These are instances among many where new perspectives, including a shrewd
reappraisal of Tolkien/Lewis relations, signal the need for a more comprehensive
biography beyond the purpose but on the lines of this book.
If one is
to understand the man behind the myth, it contends, challenging its
one must first avoid turning the man into myth. No facile maxim but
an irony aimed at those who reject myth as unreal or escapist while inventing
of what they have set out to discover. Eulogisers and debunkers alike should
not look for pseudo-psychological or ethical keys in the man, his formative
influences, and for good measure in the works.
Typically in one of several balanced and contextually appropriate surveys
of Tolkien's marriage and family life there's well-documented discussion
extremes like John Cary's schematic sexual decoding of the life and work.
Here again the eloquent but practical wisdom of Tolkien's letters quiets
the storm. Pearce clearly appreciates how these articulate, in response to
queries or anxieties, nuances of feeling and belief subconsciously implied
rather than imposed in the fictional and even the academic writing, though
these are scavenged
for tantalising titbits, a rapacity demonstrated
in a well-placed chapter about misconceptions that stem from attitudes
This examines, among other critical ingenuities, Brenda Partridge's Freudian
fantasy over the hobbits' encounter with Shelob. From this it is refreshing
to return to Pearce's own cogent account of an episode whose controversial
aspects Tolkien took very seriously, namely the struggles of Frodo and
on Mount Doom seen in terms of sublimated orthodox Christian preoccupations
with sacrifice, free will, the conflict of good and evil and what they
in the light of eternity or a greater reality beyond the hints and shadows
of this perplexing world.
The central thesis of the book is that such moral and 'mystical' concerns
at the core of all (Tolkien's) work. Showing how and suggesting
that these are integral with the inspiration responsible for the quality
of the work, evokes an imaginative and far-reaching reappraisal of the creation
myth in The Silmarillion, to demonstrate that Tolkien
not consider his sub-created myth as fiction, as popularly understood,
but as a figment
of truth. And to substantiate the argument that
if Tolkien was the
man behind the myth, its sub-creator, The Silmarillion was
also the myth behind the man, moulding his creative vision. A letter
recounting a mystical experience of angelic orders is compellingly aligned
with the principles of world-fashioning
in the legends.
Pearce is adept at this kind of fusing and parallelling of primary secondary materials, and it adds conviction to an adjacent chapter illustrating the paradox that while it is possible to enjoy the work without sharing the beliefs, one cannot ignore the positive and aesthetic effects of Christian orthodoxy and the appropriateness of Tolkien's coherent myth for expressing these. Moreover, the complex matter and significance of there being no sub-created theology for the creation and destinies of creatures other than humankind, is deftly explored with regard to how it both facilitates and debilitates the machinations of evil.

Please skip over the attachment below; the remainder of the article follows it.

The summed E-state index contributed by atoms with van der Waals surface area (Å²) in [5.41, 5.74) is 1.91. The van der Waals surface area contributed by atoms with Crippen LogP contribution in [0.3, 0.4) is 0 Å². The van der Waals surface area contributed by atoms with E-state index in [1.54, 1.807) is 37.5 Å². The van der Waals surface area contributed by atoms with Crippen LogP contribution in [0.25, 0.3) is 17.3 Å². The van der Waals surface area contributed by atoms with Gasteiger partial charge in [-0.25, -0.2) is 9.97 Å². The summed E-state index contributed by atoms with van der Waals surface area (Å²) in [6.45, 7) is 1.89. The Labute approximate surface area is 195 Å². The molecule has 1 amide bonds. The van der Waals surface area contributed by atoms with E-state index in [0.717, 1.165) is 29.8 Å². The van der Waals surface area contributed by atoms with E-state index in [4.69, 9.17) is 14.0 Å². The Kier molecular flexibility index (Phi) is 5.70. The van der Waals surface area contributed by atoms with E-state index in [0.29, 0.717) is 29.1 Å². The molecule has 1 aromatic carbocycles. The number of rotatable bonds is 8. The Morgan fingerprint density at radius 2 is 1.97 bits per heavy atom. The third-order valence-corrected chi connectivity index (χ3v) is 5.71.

My enthusiasm for Pearce's lucid presentation was tempered by a chapter that sets out to show the indispensable Englishness of the hobbitical Tolkien behind the myth, returns to materials in Tolkien's shorter experiments with Faërie vital to an earlier chapter on The Truth behind the Myth, then expatiates on Chestertonian analogues not all clearly related to the purpose of a chapter belatedly orientated by reflections on English ale.
A more serious matter, though, for a book subtitled 'A Literary Life', is
Pearce's deference to the availability of specialised studies by Shippey and
Flieger which preclude direct examination of Tolkien's academic and philological
career in an account of his Christianity and its connection with the
of myth that underpins his sub-creation. But since the formative linguistic
and literary interests are part of the equation, the general reader, at whom
the book is aimed and whom I don't want to deter, suffers a certain loss of
Even if On Fairy Stories, the minor fiction, and many enlightened
commentaries are correlated and examined fruitfully to show the nature of
Tolkien's myth-making, one cannot ignore Shippey's concern that OFS is equivocal
and 'circular', and how he attributes this to
its lack of a philological
core or kernel, a reminder of Tolkien's recollection that he
invented legends of the same taste. So it is worth noting
by way of extension to the book's coverage of adverse responses that Tolkien's
professional immersion in pre-Reformation English and its cultural and literary
antecedents, as the lectures of the 1930s indicate, nurtured a penchant for
kinds of narrative and ambience (beyond the scope of Grimm, Andersen, Lang
or even Macdonald) and predating the rationalist subdivision of 'real' and
'imaginary' that gave rise to fiction where the journey of the soul becomes
the struggle of the psyche.
Therefore much misapprehension and even conscientious criticism like Auden's
published doubts over quest derives not only from failure to appreciate Christianised
myth-making but from the way the familiar and perhaps delusive trappings of
the novel (dialogue, character conflict, careful chronology, geographical
consistency) are blended with a now unpalatable wholeness of vision. To this
the Ego is ultimately subject, implying, as Pearce aptly says, that
... is ultimately metaphysical in nature; the physical universe ... a reflection
of some greater metaphysical purpose...
H. Carpenter. J.R.R.T.: A Biography and The Inklings (Allen & Unwin, 1977 & 1978).
J.Cary. Review of Carpenter's Biography in The Listener (12 May 1977).
B. Partridge.' No Sex, Please-We're Hobbits'. The construction of female sexuality in The Lord of the Rings (from J.R.R.Tolkien: ... In This Far Land, Ed. R. Giddings: Vision, Barnes & Noble, 1983).
V. Flieger. Splintered Light. Logic and Language in Tolkien's World (Eerdmans, 1983).
T.Shippey. The Road to Middle-earth (A.& U., 1981 ) p38
J.R.R.Tolkien. On Fairy Stories (in The Monsters and The Critics and Other Essays, Ed. C.Tolkien (A.& U.. 1983)
J.R.R.Tolkien. The Letters of J.R.R.Tolkien., Ed. Carpenter with C. Tolkien, (A.& U. 1981.) p231. New re-indexed edition 2000.
W.H. Auden. New York Times Book Review, 22 January 1956.